About Tuross Falls
Tuross Falls surprised Julie and I with its resiliency considering that almost everything about our Southeastern Australia trip in November 2006 suggested that the falls should have succumbed to the big drought.
The reason why we were so pessimistic about the state of the falls was that the Snowy Mountains and its surroundings were so hard hit by the drought that all the foothills were totally brown with seemingly lots of fuel for bushfires.
Even though we were technically still in Spring, it was a very discouraging sign.
On top of that, we weren’t even sure that the trailhead was accessible by our low clearance 2wd rental car (see directions below for more details).
Indeed, we took a gamble with our time and money by persisting with our visit to this waterfall.
And as you can see in the photo above, I’d say that our gamble paid off.
A Stroke of Luck?
Part of the reason why we might have been so fortunate to see the falls despite the dry conditions was that we had experienced a few consecutive days of rain when we were passing through the Illawarra Region and Southern Highlands prior to our visit to the falls.
We learned from the friendly folks at the visitor center in the nearby town of Cooma that the same rain storm that affected our visit had also revived some of the drainages in Wadbilliga National Park (where Tuross Falls was located).
They did express concern that the access road to get to the falls might be a little muddy from those rains, but at the same time, one of the employees said she would go there all the time and never needed a high clearance vehicle.
So all that information gave me the confidence that it was at least worth a try to seek out the Tuross Falls.
Experiencing Tuross Falls
Once Julie and I finally arrived at the trailhead, we obeyed the sign there and took the track leading us in the direction of the falls, which was said to be 2 hours return.
The sign also indicated that there were other cascades about 30 minutes return going in the other direction, but we didn’t go to that one.
In any case, after going over and besides some dry streambeds early on in the hike (not en encouraging sign), the trail was fairly straightforward to follow.
We generally went gently uphill in stretches flanked by lots of shrubs and mostly prickly trees (as if they were literally tinder bundles).
After nearly an hour of hiking, we then reached a short set of steps leading down to a lookout platform with a distant view of Tuross Falls (as you see pictured at the top of this page).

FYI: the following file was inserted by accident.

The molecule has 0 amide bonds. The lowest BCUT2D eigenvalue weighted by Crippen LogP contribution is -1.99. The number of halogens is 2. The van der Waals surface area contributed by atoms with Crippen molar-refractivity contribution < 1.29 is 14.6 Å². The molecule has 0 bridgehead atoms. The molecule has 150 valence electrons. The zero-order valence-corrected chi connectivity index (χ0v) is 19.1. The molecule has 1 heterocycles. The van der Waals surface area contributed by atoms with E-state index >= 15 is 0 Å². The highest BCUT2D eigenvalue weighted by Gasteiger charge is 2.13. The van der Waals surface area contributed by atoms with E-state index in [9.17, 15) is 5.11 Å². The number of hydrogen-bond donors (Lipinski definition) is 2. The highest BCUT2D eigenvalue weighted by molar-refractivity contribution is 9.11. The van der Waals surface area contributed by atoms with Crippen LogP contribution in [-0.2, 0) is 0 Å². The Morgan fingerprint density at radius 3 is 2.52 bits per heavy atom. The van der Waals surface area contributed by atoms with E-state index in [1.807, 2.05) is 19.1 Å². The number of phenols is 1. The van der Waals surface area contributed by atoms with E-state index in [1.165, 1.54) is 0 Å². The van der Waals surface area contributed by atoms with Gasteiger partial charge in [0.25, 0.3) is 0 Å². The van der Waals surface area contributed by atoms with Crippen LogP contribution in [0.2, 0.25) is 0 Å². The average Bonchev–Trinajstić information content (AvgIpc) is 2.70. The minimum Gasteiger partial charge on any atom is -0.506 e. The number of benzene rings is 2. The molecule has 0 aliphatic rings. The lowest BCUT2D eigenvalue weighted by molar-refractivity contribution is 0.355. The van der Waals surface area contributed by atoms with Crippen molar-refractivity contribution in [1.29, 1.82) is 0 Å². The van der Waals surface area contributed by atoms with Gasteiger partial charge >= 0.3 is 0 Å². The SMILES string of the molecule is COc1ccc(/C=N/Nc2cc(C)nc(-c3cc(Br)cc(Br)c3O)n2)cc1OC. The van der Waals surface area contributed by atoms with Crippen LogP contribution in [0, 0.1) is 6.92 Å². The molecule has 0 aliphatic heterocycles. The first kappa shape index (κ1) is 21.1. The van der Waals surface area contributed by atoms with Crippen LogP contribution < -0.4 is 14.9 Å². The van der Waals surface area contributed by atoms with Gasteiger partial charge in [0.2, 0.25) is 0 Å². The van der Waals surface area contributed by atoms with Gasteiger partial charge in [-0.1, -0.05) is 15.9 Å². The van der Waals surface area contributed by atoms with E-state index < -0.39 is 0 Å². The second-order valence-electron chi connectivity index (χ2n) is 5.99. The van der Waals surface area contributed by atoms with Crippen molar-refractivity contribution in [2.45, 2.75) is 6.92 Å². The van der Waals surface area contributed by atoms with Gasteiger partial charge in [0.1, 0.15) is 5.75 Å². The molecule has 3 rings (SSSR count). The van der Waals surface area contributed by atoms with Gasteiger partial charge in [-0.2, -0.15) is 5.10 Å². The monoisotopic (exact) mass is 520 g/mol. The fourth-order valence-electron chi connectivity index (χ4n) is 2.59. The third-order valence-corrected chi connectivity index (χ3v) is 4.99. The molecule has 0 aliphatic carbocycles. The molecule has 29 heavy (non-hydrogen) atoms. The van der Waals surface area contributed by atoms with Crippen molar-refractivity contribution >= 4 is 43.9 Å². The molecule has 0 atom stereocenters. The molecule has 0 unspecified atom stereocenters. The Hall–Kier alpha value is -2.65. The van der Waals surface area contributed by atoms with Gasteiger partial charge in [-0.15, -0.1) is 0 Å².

It turned out that the dry streambeds we had seen early on in the hike were not on the same stream as the waterfall.
So this lookout platform was our turnaround point as we were pretty much relegated to just viewing the falls.
We weren’t able to experience more of the falls (i.e. getting closer to it) from what we could tell.
When we returned to the car park, it turned out that the signs were almost spot on as we took just under 2 hours on this hike.
Tuross Falls resides in the Wadbilliga National Park near Cooma in New South Wales. It is administered by the NSW National Parks and Wildlife Service. For information or inquiries about the area as well as current conditions, visit their website.
Tuross Falls is nestled in the remote Wadbilliga National Park roughly about an hour’s drive (43km) from Cooma. Getting to this waterfall required a little bit of work, but we were able to do it as a half-day trip starting from Canberra then going to the town of Cooma (about 94km or 116km south of Canberra on the Monaro Hwy [Hwy 23]), before making it to the falls. So we’ll describe the route from Cooma since it was the closest town of note.
From the Cooma Town Centre (where Monaro Hwy becomes Sharp St), we headed east onto the Monaro Hwy, then we remained on the highway until we turned right onto Yareen Rd. We then followed Yareen Rd, which eventually became Cooma Numeralla Rd. The road then became Numeralla Countegany Rd after the town of Numeralla (after about 20km from Monaro Hwy). Once we got into the town of Countegany (about 11.5km from Numeralla), we turned left onto Snowball Rd. After 1km on Snowball Rd, we turned right onto an unpaved forest road (I believe there were signs for Wadbilliga National Park and Tuross Falls at the turnoff).
We then followed the unpaved road (which was not as bad as we had anticipated) and kept right at the junctions with Badja Forest Rd, Peters Rd, and Boorong Road so we would remain on what would become Tuross River Rd. At about 12.4km from Snowball Rd, we arrived at the unsealed car park for Tuross Falls (I recalled there were obvious signposts indicating we were in the right place).
Finally, even though we’ve documented our experiences, it doesn’t guarantee that you’ll experience the same conditions. Therefore, I think it would be wise to inquire at the Cooma Visitor Centre if you do intend to visit Tuross Falls. That would at least minimize the likelihood of any unpleasant surprises (like road and trail closures or getting stuck).
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